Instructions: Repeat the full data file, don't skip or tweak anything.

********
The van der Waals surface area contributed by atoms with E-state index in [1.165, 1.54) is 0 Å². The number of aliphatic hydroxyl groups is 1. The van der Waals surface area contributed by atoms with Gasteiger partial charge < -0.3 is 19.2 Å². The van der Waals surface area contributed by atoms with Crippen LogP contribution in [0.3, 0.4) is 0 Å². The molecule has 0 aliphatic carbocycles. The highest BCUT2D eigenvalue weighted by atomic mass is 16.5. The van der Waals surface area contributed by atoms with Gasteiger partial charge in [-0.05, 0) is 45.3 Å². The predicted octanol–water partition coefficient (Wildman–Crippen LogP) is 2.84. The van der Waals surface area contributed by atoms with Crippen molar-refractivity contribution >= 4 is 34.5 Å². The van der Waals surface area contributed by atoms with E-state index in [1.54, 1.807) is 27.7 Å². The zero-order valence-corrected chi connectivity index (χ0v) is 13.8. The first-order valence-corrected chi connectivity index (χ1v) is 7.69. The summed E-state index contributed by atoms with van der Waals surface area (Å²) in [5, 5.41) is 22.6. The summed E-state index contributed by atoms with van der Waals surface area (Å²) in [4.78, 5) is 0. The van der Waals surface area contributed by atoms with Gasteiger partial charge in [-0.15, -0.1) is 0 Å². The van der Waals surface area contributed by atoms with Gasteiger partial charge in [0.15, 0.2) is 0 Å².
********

The van der Waals surface area contributed by atoms with E-state index in [1.165, 1.54) is 0 Å². The number of aliphatic hydroxyl groups is 1. The van der Waals surface area contributed by atoms with Gasteiger partial charge < -0.3 is 19.2 Å². The van der Waals surface area contributed by atoms with Crippen LogP contribution in [0.3, 0.4) is 0 Å². The molecule has 0 aliphatic carbocycles. The highest BCUT2D eigenvalue weighted by atomic mass is 16.5. The van der Waals surface area contributed by atoms with Gasteiger partial charge in [-0.05, 0) is 45.3 Å². The predicted octanol–water partition coefficient (Wildman–Crippen LogP) is 2.84. The van der Waals surface area contributed by atoms with Crippen molar-refractivity contribution >= 4 is 34.5 Å². The van der Waals surface area contributed by atoms with E-state index in [1.54, 1.807) is 27.7 Å². The zero-order valence-corrected chi connectivity index (χ0v) is 13.8. The first-order valence-corrected chi connectivity index (χ1v) is 7.69. The summed E-state index contributed by atoms with van der Waals surface area (Å²) in [5, 5.41) is 22.6. The summed E-state index contributed by atoms with van der Waals surface area (Å²) in [4.78, 5) is 0. The van der Waals surface area contributed by atoms with Gasteiger partial charge in [-0.15, -0.1) is 0 Å². The van der Waals surface area contributed by atoms with Gasteiger partial charge in [0.15, 0.2) is 0 Å².